We’ve all seen the damage cyber-bullying can do, including suicide. In some states, schools have a legal responsibility to address it. The big question is how to do that effectively.
Student leaders at Gladstone High schooled me on this recently when they tacked the issue head-on through a student-led social media campaign. Expanding on last year’s effort – a Twitter compliments page that drew local news media attention – they planned Unity Week.
Each day of the week-long celebration had a special theme. For example, on “Sweet Tweet Tuesday,” students sent positive tweets complimenting others. On “Whatcha Know Wednesday,” they posed for selfies posing with someone they didn’t know well, including a fascinating fact they discovered about that person (“Did you know Ms. Schuberg ran a radio station in college?”).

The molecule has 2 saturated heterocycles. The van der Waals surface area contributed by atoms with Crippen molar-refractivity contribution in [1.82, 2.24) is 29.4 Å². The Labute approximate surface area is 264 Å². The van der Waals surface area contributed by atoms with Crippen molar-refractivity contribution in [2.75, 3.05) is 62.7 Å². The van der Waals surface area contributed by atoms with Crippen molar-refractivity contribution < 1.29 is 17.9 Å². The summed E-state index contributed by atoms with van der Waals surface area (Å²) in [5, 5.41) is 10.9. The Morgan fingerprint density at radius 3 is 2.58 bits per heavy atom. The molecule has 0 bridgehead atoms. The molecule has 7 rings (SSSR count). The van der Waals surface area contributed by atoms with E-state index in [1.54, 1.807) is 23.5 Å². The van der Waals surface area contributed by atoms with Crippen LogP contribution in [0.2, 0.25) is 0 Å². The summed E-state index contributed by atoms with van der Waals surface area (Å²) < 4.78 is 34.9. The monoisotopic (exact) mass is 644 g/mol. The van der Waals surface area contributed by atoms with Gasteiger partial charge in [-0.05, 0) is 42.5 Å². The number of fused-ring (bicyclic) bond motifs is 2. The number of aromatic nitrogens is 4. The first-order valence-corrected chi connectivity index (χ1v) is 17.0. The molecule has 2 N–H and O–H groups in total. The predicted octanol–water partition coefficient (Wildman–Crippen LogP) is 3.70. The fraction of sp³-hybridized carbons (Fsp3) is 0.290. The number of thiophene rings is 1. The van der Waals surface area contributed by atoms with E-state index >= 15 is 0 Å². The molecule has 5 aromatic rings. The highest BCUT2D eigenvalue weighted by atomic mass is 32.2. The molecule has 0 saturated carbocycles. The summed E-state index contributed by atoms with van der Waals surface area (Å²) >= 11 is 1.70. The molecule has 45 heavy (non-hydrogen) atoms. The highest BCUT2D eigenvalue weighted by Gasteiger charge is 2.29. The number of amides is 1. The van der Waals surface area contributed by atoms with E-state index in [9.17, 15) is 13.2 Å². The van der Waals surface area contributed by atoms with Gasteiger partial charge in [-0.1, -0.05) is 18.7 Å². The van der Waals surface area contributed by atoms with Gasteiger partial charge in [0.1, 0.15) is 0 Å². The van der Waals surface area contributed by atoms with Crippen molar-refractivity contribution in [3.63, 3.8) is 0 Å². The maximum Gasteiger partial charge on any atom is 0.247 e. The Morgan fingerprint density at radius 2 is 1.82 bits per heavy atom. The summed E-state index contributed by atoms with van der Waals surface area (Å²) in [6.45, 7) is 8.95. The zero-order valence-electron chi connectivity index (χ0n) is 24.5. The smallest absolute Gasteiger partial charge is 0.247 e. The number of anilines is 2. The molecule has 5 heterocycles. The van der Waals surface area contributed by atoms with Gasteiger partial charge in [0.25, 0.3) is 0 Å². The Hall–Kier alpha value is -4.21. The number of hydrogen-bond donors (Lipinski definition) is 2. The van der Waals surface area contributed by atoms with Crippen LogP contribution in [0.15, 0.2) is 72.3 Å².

One day during lunch, kids competed in the Selfie Challenge: a prize was awarded to the student who posted the most selfies, each with a different classmate or school staffer.
The celebration culminated with Blue Friday, when students wore blue to show school-wide unity against bullying. An assembly that day included elementary school students performing a skit celebrating diversity and a skit by Gladstone High students about the importance of being a positive influence on others.
The whole week showcased the fun of being positive on social media, while reminding kids of the harm cyberbullying can do. More than 200 students signed a pledge against cyberbullying, and an additional 125 students pledged to fight name-calling.
Gladstone High has worked hard to build a positive, inclusive culture, and this social media campaign was just one piece of a year-long effort by student leaders. What made it fun and effective was that the campaign was planned and run by students, who understand the power of social media better than any other generation.